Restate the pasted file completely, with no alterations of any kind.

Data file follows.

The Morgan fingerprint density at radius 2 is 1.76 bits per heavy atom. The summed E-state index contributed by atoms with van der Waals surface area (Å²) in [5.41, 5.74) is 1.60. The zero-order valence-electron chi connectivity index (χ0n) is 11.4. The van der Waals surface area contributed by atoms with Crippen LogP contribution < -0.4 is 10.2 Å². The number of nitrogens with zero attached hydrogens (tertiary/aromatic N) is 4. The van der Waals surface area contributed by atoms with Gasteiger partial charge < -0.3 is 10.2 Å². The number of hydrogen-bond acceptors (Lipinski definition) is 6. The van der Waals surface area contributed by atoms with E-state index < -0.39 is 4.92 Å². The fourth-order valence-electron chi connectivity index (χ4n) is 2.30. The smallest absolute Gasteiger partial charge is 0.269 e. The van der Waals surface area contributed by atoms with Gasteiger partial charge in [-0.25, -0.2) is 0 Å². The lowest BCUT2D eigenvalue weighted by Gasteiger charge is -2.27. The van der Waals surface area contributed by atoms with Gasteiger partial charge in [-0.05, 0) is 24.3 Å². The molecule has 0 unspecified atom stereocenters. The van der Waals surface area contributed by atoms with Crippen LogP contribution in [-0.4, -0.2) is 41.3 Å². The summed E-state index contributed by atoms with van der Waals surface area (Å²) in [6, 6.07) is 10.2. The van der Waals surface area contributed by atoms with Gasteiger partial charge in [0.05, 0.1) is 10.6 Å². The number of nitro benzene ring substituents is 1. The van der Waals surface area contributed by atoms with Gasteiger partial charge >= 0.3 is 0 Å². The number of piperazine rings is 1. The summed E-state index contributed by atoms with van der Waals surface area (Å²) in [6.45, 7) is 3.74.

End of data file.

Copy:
The Morgan fingerprint density at radius 2 is 1.76 bits per heavy atom. The summed E-state index contributed by atoms with van der Waals surface area (Å²) in [5.41, 5.74) is 1.60. The zero-order valence-electron chi connectivity index (χ0n) is 11.4. The van der Waals surface area contributed by atoms with Crippen LogP contribution < -0.4 is 10.2 Å². The number of nitrogens with zero attached hydrogens (tertiary/aromatic N) is 4. The van der Waals surface area contributed by atoms with Gasteiger partial charge < -0.3 is 10.2 Å². The number of hydrogen-bond acceptors (Lipinski definition) is 6. The van der Waals surface area contributed by atoms with E-state index < -0.39 is 4.92 Å². The fourth-order valence-electron chi connectivity index (χ4n) is 2.30. The smallest absolute Gasteiger partial charge is 0.269 e. The van der Waals surface area contributed by atoms with Gasteiger partial charge in [-0.25, -0.2) is 0 Å². The lowest BCUT2D eigenvalue weighted by Gasteiger charge is -2.27. The van der Waals surface area contributed by atoms with Gasteiger partial charge in [-0.05, 0) is 24.3 Å². The molecule has 0 unspecified atom stereocenters. The van der Waals surface area contributed by atoms with Crippen LogP contribution in [-0.4, -0.2) is 41.3 Å². The summed E-state index contributed by atoms with van der Waals surface area (Å²) in [6, 6.07) is 10.2. The van der Waals surface area contributed by atoms with Gasteiger partial charge in [0.05, 0.1) is 10.6 Å². The number of nitro benzene ring substituents is 1. The van der Waals surface area contributed by atoms with Gasteiger partial charge >= 0.3 is 0 Å². The number of piperazine rings is 1. The summed E-state index contributed by atoms with van der Waals surface area (Å²) in [6.45, 7) is 3.74.